Belgium, like many other European countries, is fond of its recycling processes.In Ghent and the surrounding area, it’s Ivago that’s in charge of everything to do with recycling and waste disposal. Even though their website is only available in Dutch, it’s still pretty easy to navigate. But here’s our rundown of rubbish info to get you started:
- Rubbish and recycling must be sorted and put into standard-issue bags.
- The easiest place to buy the bags is your local supermarket. However you won’t find them on the shelves; you’ll need to ask for them (‘afvalzakken‘) when you are at the checkout.
- The prices of the bags are set by law, so don’t waste your time hunting around for a better deal.
- Green bags (which your general waste will go in) come in two sizes – Small (30 litres) and Large (60 litres) and are sold in rolls of 10. They are 88 cents per bag for the small ones and €1.75 for the large ones. Interesting fact – the green bags used to be yellow (until April 2020), so you may still hear people referring to them as ‘gele zakken’. Yellow bags can still be used until the end the 1st July 2020.
- 75 litre blue bags (for PMD – see below) cost 24 cents each.
- The incentive of course is to fill up the cheaper blue bags with recycling and not create so much general waste in the more expensive green bags.
- When you move into your house/apartment, you should find a yearly paper calendar already there or perhaps in your post box. If not you can also see it online here. The calendar tells you what kind of rubbish or recycling will be collected on which day in your street, as it differs throughout the city.
- Each street tends to have one day a week when a collection takes place. What is collected and how regularly follows this schedule:
PMD: Plastic (including shampoo/shower gel bottles), Metal (i.e. drink cans and aluminium tins) and Drink (i.e. juice cartons) in blue bags. Every other week. In 2020 the list of things you can put in your blue bags is changing and you can now add most types of plastic, including mushroom boxes, yogurt pots and plastic bags.
PAPIER: Paper and card, in a cardboard box (which will be taken too). Every month.
GLAS: Glass, in a plastic box/bucket (which will be emptied and left on your doorstep). Every month.
- Stuff to be collected can be put outside from 7pm the night before collection. If you continue to break this rule, you’ll get notes through your letterbox.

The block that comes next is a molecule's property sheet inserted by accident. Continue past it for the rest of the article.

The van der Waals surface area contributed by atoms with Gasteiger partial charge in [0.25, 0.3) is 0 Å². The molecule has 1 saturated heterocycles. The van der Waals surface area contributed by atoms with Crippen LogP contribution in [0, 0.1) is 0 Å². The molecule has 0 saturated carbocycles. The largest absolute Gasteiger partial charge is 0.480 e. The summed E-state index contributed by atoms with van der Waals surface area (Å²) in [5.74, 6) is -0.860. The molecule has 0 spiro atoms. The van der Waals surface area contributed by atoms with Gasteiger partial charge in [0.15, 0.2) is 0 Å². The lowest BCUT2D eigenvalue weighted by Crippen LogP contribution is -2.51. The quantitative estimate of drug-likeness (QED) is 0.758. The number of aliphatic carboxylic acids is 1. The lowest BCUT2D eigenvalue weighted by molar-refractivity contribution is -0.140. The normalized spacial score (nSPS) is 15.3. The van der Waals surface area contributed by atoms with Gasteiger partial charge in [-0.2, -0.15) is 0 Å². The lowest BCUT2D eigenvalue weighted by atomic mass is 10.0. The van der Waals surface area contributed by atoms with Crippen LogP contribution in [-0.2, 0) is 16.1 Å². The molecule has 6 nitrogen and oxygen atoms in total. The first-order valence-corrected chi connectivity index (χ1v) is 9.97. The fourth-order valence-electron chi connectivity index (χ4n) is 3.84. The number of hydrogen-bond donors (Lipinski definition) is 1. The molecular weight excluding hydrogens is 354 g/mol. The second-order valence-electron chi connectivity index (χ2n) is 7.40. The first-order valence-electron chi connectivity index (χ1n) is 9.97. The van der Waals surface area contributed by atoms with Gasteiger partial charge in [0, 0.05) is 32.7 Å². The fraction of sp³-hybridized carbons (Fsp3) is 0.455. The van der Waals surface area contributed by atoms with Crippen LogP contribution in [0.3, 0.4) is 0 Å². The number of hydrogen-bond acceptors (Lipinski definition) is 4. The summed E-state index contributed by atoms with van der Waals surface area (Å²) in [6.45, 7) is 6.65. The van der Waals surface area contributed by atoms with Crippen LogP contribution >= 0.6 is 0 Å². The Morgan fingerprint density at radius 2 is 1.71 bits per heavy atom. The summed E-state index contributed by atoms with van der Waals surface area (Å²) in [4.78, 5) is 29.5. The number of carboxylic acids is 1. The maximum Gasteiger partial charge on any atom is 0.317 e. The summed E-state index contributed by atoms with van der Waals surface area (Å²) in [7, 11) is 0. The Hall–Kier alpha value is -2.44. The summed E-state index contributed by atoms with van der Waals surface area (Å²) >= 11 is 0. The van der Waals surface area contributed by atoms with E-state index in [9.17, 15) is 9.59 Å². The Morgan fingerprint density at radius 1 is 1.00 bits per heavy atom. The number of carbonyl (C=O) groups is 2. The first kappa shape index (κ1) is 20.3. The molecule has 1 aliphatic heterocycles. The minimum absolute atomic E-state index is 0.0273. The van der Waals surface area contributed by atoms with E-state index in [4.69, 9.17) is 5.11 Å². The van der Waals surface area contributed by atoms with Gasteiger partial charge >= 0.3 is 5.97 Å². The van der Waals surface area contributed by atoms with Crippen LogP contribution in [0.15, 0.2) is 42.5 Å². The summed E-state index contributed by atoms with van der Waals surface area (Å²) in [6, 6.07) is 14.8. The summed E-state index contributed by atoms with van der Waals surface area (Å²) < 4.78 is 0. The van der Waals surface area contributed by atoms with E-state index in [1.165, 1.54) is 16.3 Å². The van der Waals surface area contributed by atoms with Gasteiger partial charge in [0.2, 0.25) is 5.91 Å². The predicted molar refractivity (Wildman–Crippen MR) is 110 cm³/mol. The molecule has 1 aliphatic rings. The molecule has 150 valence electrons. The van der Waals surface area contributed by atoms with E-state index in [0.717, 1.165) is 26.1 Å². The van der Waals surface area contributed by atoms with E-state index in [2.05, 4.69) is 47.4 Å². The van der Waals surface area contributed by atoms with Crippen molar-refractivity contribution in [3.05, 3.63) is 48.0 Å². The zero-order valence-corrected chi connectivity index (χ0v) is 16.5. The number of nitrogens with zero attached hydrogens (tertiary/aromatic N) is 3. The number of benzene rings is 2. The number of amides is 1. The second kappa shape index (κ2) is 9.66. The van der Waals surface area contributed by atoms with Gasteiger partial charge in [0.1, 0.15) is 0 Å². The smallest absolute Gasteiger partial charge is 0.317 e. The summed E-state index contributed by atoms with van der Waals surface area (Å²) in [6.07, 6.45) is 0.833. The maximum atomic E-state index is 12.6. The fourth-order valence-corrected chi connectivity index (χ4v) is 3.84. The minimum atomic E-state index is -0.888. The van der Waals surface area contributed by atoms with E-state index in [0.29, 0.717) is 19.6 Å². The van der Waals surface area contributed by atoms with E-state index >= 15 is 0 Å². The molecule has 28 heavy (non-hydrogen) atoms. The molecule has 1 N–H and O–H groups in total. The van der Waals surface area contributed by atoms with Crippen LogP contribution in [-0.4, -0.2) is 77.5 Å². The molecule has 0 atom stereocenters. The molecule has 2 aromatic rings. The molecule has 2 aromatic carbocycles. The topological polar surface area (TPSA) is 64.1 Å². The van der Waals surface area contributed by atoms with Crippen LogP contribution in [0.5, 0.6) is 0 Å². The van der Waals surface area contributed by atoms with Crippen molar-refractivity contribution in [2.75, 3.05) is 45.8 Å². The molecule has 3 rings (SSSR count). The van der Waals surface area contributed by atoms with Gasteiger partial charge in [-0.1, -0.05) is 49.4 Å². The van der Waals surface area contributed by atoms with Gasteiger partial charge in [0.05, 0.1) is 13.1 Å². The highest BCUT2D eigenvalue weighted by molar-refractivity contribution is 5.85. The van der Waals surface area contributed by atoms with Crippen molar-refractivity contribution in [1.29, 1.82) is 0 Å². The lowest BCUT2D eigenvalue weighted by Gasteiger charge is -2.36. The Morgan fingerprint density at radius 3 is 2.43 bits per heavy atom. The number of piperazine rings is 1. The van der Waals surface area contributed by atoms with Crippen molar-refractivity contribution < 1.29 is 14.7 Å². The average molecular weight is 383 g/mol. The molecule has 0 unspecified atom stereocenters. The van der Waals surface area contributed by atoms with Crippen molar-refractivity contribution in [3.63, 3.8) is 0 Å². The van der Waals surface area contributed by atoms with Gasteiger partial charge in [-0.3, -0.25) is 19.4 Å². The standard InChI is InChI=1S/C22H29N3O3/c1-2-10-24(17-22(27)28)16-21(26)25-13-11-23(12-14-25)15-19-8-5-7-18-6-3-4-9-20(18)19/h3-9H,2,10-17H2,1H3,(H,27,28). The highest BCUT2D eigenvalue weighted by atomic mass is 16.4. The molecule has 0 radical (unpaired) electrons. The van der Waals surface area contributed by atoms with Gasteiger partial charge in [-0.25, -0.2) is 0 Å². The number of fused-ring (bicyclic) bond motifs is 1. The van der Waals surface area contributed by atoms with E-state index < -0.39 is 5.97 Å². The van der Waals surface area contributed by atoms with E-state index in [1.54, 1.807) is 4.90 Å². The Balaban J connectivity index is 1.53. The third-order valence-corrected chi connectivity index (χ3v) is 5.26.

Good to know
- Empty glass containers and remove their lids/caps before leaving these outside your house for collection. If you don’t do this they will not be collected and you’ll get a note stuck to it.
- Remember to check beer bottles first in case they’re worth something. When you buy most beers from a supermarket or retailer in Belgium, you’ll pay an extra 10 cents or so for the bottle. When you take the empties back, you’ll get this money back. So check to see if there is a value (“0,10€)” written on the label before you chuck. And unlike in Germany, you don’t get any money back for cans and plastic bottles.
- Glass collection from your house requires you to put your empties in a plastic box (not cardboard) rather than just standing them individually on your doorstep. Because the collectors will leave the box behind, these boxes can go missing before you get home for the day. So don’t spend too much money on the box, and write your house number and street name on the side.
Going to the dump
- You can also take pretty much anything you want to get rid of to one of Ghent’s waste disposal parks. The main one is on Proeftuinstraat, slightly outside of the city centre.
- But you can’t just show up – you will first need to apply for a card in order to access the sites.
- You can do this online (Dutch only), but only if you have a registered (domicilie) address in Ghent, and a Belgian registration number. The card is free but requires a €7.50 deposit.
- Your card will be sent to you through the post, and entitles you to 12 free visits per calendar year.
- The calendar in your house/apartment will tell you when the parks are closed.
Other ways to get rid of stuff
- Large items that you can’t manage to take to the dump yourself can be collected by a Kringloopwinkel. These are the charity shops in Belgium.
- You may spot large (often green) containers by the side of the road with ‘Textiel’ written on the side. These are places where you can dispose of unwanted clothing, shoes and fabrics.
- Ivago will also come and collect food and garden waste as well as larger metal and combustible items from your house if you want, but it is not compulsory. Get in touch with Ivago to arrange how to do this.
- Illegal dumping of waste can result in a fine of €250 plus whatever costs Ivago choose to add (up to €250) for them to clear it up.